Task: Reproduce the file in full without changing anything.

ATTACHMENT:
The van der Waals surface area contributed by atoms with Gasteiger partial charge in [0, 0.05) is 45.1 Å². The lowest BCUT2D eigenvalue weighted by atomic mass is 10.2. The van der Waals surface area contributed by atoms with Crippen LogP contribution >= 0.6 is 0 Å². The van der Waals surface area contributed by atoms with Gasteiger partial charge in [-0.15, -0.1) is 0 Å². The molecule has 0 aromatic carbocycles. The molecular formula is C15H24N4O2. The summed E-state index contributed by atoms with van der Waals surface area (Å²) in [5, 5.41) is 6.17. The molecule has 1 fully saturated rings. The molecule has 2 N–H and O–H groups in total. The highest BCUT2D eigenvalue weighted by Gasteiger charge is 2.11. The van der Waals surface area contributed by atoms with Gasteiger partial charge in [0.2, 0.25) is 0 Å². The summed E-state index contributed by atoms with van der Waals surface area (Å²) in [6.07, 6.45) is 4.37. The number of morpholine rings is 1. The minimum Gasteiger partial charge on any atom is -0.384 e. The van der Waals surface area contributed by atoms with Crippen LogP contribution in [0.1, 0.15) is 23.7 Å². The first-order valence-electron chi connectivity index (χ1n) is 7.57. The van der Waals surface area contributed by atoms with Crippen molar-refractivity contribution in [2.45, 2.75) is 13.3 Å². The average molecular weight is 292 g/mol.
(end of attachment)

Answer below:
The van der Waals surface area contributed by atoms with Gasteiger partial charge in [0, 0.05) is 45.1 Å². The lowest BCUT2D eigenvalue weighted by atomic mass is 10.2. The van der Waals surface area contributed by atoms with Crippen LogP contribution >= 0.6 is 0 Å². The van der Waals surface area contributed by atoms with Gasteiger partial charge in [-0.15, -0.1) is 0 Å². The molecule has 0 aromatic carbocycles. The molecular formula is C15H24N4O2. The summed E-state index contributed by atoms with van der Waals surface area (Å²) in [5, 5.41) is 6.17. The molecule has 1 fully saturated rings. The molecule has 2 N–H and O–H groups in total. The highest BCUT2D eigenvalue weighted by Gasteiger charge is 2.11. The van der Waals surface area contributed by atoms with Gasteiger partial charge in [0.2, 0.25) is 0 Å². The summed E-state index contributed by atoms with van der Waals surface area (Å²) in [6.07, 6.45) is 4.37. The number of morpholine rings is 1. The minimum Gasteiger partial charge on any atom is -0.384 e. The van der Waals surface area contributed by atoms with Crippen LogP contribution in [0.1, 0.15) is 23.7 Å². The first-order valence-electron chi connectivity index (χ1n) is 7.57. The van der Waals surface area contributed by atoms with Crippen molar-refractivity contribution in [2.45, 2.75) is 13.3 Å². The average molecular weight is 292 g/mol.